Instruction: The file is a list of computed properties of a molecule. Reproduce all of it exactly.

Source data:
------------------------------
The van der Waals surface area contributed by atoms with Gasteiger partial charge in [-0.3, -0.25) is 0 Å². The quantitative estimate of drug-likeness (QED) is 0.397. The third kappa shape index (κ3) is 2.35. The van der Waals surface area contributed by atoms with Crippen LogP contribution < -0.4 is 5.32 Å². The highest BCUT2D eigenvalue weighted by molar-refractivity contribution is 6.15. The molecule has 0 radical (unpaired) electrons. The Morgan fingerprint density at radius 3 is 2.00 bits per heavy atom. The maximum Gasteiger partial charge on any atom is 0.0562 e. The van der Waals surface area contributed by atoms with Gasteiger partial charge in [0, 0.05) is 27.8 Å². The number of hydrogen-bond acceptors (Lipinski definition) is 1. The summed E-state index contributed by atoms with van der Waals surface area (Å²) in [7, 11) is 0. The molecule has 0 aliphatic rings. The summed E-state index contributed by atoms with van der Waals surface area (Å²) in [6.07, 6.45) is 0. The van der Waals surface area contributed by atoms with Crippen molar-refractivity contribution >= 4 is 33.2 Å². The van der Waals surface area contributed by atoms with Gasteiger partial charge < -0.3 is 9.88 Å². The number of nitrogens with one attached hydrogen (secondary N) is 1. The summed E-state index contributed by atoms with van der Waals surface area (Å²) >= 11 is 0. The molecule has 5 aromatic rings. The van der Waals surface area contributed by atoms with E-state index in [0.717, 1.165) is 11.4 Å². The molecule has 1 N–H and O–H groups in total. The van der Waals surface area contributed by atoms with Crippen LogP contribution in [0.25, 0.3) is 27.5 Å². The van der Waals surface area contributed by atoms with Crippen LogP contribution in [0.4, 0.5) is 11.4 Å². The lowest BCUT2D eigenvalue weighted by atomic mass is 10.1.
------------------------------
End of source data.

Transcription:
The van der Waals surface area contributed by atoms with Gasteiger partial charge in [-0.3, -0.25) is 0 Å². The quantitative estimate of drug-likeness (QED) is 0.397. The third kappa shape index (κ3) is 2.35. The van der Waals surface area contributed by atoms with Crippen LogP contribution < -0.4 is 5.32 Å². The highest BCUT2D eigenvalue weighted by molar-refractivity contribution is 6.15. The molecule has 0 radical (unpaired) electrons. The Morgan fingerprint density at radius 3 is 2.00 bits per heavy atom. The maximum Gasteiger partial charge on any atom is 0.0562 e. The van der Waals surface area contributed by atoms with Gasteiger partial charge in [0, 0.05) is 27.8 Å². The number of hydrogen-bond acceptors (Lipinski definition) is 1. The summed E-state index contributed by atoms with van der Waals surface area (Å²) in [7, 11) is 0. The molecule has 0 aliphatic rings. The summed E-state index contributed by atoms with van der Waals surface area (Å²) in [6.07, 6.45) is 0. The van der Waals surface area contributed by atoms with Crippen molar-refractivity contribution >= 4 is 33.2 Å². The van der Waals surface area contributed by atoms with Gasteiger partial charge < -0.3 is 9.88 Å². The number of nitrogens with one attached hydrogen (secondary N) is 1. The summed E-state index contributed by atoms with van der Waals surface area (Å²) >= 11 is 0. The molecule has 5 aromatic rings. The van der Waals surface area contributed by atoms with E-state index in [0.717, 1.165) is 11.4 Å². The molecule has 1 N–H and O–H groups in total. The van der Waals surface area contributed by atoms with Crippen LogP contribution in [0.25, 0.3) is 27.5 Å². The van der Waals surface area contributed by atoms with Crippen LogP contribution in [0.4, 0.5) is 11.4 Å². The lowest BCUT2D eigenvalue weighted by atomic mass is 10.1.